The Investment Equation

What are the initial steps to creating a financial future? Where do you start? Jaime Zimmerman shows how to take stock of your current finances.

What are the initial steps to creating a financial future? Where do you start? Jaime Zimmerman shows how to take stock of your current finances.

I’m often asked, “How do I start investing?” Since we all have unique circumstances, the answer isn’t always straightforward. There are, however, some basic rules and strategies for building wealth.

If you want to be prepared for the future you need to know where you stand today. Sit down and push a pencil through the process outlined below. Once you’ve done that, you’ll have a much better vantage point from which to start.

Think of your household as a small business and prepare your financial statements. Make a game of it and you just might enjoy it. First, what is your income? Break it down to include all of your monthly income by source: your salary, rental income, bonuses, social security and others. Detail each month of the year and then total the twelve months to calculate your annual income. (Companies call this annual revenue.)

Then, compile a list of all of your expenses. Start with your mortgage or rent, property taxes and life insurance premiums. Do you have tuition payments or child-care expenses? Include household expenses such as your homeowner’s insurance, utilities and transportation costs (including car payments, insurance, gas and predictable maintenance). Calculate what you spend on groceries, entertainment and dry cleaning. Don’t forget vacations or Scooter’s pet supplies. Remember to list credit card payments, charitable contributions and other expenses.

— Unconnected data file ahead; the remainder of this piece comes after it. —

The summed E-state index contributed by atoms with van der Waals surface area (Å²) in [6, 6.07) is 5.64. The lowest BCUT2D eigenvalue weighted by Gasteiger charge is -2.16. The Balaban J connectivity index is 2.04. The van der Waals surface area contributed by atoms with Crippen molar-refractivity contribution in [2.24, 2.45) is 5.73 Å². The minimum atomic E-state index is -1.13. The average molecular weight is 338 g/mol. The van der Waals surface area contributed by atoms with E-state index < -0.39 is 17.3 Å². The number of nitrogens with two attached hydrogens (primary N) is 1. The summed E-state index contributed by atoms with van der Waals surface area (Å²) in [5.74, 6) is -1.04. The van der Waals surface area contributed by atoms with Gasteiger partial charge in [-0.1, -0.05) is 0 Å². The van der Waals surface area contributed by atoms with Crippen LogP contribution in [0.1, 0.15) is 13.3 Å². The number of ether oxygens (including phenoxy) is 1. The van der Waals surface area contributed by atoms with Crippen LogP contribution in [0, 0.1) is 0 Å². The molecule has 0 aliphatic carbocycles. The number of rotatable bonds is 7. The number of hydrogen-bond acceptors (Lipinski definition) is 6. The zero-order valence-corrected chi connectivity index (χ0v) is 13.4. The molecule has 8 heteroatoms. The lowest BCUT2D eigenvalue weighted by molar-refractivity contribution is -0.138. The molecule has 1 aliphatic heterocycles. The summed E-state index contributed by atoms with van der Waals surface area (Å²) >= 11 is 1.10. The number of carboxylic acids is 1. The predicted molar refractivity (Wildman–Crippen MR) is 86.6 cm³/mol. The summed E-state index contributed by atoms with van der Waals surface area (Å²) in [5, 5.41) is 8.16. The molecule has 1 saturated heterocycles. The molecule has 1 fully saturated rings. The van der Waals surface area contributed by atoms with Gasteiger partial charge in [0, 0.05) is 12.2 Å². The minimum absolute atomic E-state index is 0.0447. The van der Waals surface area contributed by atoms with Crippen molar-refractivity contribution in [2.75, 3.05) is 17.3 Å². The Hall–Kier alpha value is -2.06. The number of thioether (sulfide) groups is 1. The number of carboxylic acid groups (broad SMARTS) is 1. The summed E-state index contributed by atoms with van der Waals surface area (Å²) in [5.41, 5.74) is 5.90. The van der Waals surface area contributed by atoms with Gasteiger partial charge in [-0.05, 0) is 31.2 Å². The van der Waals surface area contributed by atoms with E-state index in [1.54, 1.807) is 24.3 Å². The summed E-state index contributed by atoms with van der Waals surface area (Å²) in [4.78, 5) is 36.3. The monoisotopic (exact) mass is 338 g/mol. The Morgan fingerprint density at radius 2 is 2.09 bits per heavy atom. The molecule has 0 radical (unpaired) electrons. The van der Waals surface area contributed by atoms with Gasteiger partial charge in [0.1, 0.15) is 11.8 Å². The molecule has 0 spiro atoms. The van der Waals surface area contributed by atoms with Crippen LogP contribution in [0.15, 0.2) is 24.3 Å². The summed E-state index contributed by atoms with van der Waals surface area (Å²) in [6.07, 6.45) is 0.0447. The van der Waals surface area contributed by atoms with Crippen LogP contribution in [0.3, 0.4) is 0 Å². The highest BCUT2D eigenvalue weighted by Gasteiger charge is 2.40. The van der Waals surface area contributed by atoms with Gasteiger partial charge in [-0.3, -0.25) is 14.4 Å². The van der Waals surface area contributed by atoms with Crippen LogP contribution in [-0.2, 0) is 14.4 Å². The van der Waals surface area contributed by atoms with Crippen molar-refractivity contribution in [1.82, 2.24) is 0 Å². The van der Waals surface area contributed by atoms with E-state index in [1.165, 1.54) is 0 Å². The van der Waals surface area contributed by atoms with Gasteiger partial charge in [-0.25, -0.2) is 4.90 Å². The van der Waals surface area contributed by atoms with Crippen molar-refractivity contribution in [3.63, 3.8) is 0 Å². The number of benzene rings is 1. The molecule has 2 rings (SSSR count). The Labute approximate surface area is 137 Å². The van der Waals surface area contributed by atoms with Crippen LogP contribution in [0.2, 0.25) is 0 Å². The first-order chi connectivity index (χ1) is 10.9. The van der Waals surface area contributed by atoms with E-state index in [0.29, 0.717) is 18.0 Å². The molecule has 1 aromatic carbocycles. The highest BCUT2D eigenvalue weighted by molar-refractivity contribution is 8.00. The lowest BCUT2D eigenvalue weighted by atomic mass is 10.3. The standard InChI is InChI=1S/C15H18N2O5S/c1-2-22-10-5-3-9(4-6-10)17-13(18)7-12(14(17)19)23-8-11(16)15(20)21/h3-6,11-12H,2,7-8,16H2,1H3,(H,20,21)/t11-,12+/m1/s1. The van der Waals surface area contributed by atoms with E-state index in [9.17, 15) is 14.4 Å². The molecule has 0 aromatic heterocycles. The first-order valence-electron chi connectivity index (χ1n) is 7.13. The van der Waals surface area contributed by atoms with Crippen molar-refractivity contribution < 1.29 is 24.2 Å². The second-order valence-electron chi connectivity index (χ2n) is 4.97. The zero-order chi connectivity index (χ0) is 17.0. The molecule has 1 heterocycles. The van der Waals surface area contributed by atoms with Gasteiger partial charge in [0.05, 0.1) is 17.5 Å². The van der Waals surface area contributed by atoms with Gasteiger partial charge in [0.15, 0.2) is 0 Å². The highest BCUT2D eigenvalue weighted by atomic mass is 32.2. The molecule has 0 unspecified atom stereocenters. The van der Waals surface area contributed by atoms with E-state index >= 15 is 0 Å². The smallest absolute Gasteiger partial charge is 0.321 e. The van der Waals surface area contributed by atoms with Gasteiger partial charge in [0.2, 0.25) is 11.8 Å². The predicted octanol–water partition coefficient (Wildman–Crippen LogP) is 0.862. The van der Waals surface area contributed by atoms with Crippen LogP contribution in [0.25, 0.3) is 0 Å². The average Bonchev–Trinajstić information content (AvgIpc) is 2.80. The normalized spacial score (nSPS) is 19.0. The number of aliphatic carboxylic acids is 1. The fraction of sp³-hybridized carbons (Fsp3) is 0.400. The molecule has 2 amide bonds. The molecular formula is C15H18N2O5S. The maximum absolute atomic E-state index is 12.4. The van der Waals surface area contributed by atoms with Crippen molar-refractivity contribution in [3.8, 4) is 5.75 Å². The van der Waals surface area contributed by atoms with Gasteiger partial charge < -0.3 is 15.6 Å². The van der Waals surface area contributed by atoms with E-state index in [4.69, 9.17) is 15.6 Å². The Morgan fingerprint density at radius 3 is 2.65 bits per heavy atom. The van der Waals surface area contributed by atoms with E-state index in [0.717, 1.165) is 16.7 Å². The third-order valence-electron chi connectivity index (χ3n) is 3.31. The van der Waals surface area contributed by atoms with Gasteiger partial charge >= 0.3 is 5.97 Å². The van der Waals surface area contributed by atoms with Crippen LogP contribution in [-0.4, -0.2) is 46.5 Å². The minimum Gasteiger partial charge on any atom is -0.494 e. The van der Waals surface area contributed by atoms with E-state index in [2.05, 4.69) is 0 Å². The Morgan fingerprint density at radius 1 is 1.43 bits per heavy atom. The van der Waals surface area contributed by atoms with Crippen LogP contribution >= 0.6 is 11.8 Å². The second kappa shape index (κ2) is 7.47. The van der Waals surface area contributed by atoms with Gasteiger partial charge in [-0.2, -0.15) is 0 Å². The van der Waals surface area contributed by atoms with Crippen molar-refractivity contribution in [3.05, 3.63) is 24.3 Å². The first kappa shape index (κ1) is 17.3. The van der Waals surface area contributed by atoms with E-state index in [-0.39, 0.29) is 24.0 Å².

Total your monthly expenses to determine annual expenses. Then subtract your annual expenses from your annual income. This is your personal income statement, which is like the income statement of a business. We’ll assume you’ve calculated a positive number. This is the amount available to invest or save; a business would consider a positive number its profit.

Next, compile a personal balance sheet. List all your assets: your home’s current value, savings accounts, checking accounts and any stocks or mutual funds that you own. Add certificates of deposit and bonds, the Blue Book value of your car(s) and the value of any retirement accounts: 401k (403B), IRAs, Roth IRAs and Simple or SEP plans. Include your valuables and vacation or rental property. When your list of assets is complete, calculate the total value.

Finally, list your liabilities or what you owe: the balance on your mortgage, student and home-equity loans, credit-card balances, car loans and medical expenses. Include any personal debts or obligations. Total your liabilities and subtract the value from the value of your assets. This is your “total net worth,” what a business would call shareholders’ equity.

If you’re the techie type, you can easily find guides and forms to help determine your cash flow and net worth on websites like Yahoo Finance and MSN Money. If you’re really crazy, like me, set up a spread sheet and keep track of your inflows and outflows on a monthly basis. It’s surprising how much this recordkeeping helps you plan and it’s relatively easy. You’ll get a better handle on upcoming expenses and whether you can afford that new flat-screen TV now or in another month or two.

Once you have a handle on where you stand, you’ll be better equipped to start saving, investing and building your personal wealth. You’ll also have a better sense of how and when money is coming in and going out—your personal cash flow. That’s what everyone should know before investing.



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